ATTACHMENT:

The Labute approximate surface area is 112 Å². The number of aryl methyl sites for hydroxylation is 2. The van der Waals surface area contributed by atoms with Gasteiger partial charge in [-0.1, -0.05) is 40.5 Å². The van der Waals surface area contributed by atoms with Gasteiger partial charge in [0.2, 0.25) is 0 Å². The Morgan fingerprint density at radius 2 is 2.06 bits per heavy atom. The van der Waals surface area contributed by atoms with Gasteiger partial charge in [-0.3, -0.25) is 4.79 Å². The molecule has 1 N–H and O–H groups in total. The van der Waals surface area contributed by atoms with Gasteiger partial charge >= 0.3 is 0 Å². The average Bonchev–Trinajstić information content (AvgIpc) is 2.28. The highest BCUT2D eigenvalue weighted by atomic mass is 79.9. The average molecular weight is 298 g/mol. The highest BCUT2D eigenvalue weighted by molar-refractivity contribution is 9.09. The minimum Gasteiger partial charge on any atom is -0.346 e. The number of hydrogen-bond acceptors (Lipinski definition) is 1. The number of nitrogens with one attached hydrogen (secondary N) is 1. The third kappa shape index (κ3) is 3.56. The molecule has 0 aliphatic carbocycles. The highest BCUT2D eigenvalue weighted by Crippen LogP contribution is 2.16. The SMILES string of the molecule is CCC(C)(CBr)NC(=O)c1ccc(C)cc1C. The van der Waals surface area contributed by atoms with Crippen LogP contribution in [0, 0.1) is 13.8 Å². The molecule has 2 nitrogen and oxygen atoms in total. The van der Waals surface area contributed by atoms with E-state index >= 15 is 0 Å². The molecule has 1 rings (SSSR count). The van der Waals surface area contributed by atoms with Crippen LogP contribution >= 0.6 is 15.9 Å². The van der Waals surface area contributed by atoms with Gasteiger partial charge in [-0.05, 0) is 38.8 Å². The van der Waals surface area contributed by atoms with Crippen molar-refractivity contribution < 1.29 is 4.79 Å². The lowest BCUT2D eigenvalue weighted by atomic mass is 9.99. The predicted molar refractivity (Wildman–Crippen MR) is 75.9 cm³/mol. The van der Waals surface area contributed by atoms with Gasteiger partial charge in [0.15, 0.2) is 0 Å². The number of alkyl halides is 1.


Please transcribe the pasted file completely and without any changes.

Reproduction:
The Labute approximate surface area is 112 Å². The number of aryl methyl sites for hydroxylation is 2. The van der Waals surface area contributed by atoms with Gasteiger partial charge in [-0.1, -0.05) is 40.5 Å². The van der Waals surface area contributed by atoms with Gasteiger partial charge in [0.2, 0.25) is 0 Å². The Morgan fingerprint density at radius 2 is 2.06 bits per heavy atom. The van der Waals surface area contributed by atoms with Gasteiger partial charge in [-0.3, -0.25) is 4.79 Å². The molecule has 1 N–H and O–H groups in total. The van der Waals surface area contributed by atoms with Gasteiger partial charge >= 0.3 is 0 Å². The average Bonchev–Trinajstić information content (AvgIpc) is 2.28. The highest BCUT2D eigenvalue weighted by atomic mass is 79.9. The average molecular weight is 298 g/mol. The highest BCUT2D eigenvalue weighted by molar-refractivity contribution is 9.09. The minimum Gasteiger partial charge on any atom is -0.346 e. The number of hydrogen-bond acceptors (Lipinski definition) is 1. The number of nitrogens with one attached hydrogen (secondary N) is 1. The third kappa shape index (κ3) is 3.56. The molecule has 0 aliphatic carbocycles. The highest BCUT2D eigenvalue weighted by Crippen LogP contribution is 2.16. The SMILES string of the molecule is CCC(C)(CBr)NC(=O)c1ccc(C)cc1C. The van der Waals surface area contributed by atoms with Crippen LogP contribution in [0, 0.1) is 13.8 Å². The molecule has 2 nitrogen and oxygen atoms in total. The van der Waals surface area contributed by atoms with E-state index >= 15 is 0 Å². The molecule has 1 rings (SSSR count). The van der Waals surface area contributed by atoms with Crippen LogP contribution >= 0.6 is 15.9 Å². The van der Waals surface area contributed by atoms with Gasteiger partial charge in [-0.05, 0) is 38.8 Å². The van der Waals surface area contributed by atoms with Crippen molar-refractivity contribution < 1.29 is 4.79 Å². The lowest BCUT2D eigenvalue weighted by atomic mass is 9.99. The predicted molar refractivity (Wildman–Crippen MR) is 75.9 cm³/mol. The van der Waals surface area contributed by atoms with Gasteiger partial charge in [0.15, 0.2) is 0 Å². The number of alkyl halides is 1.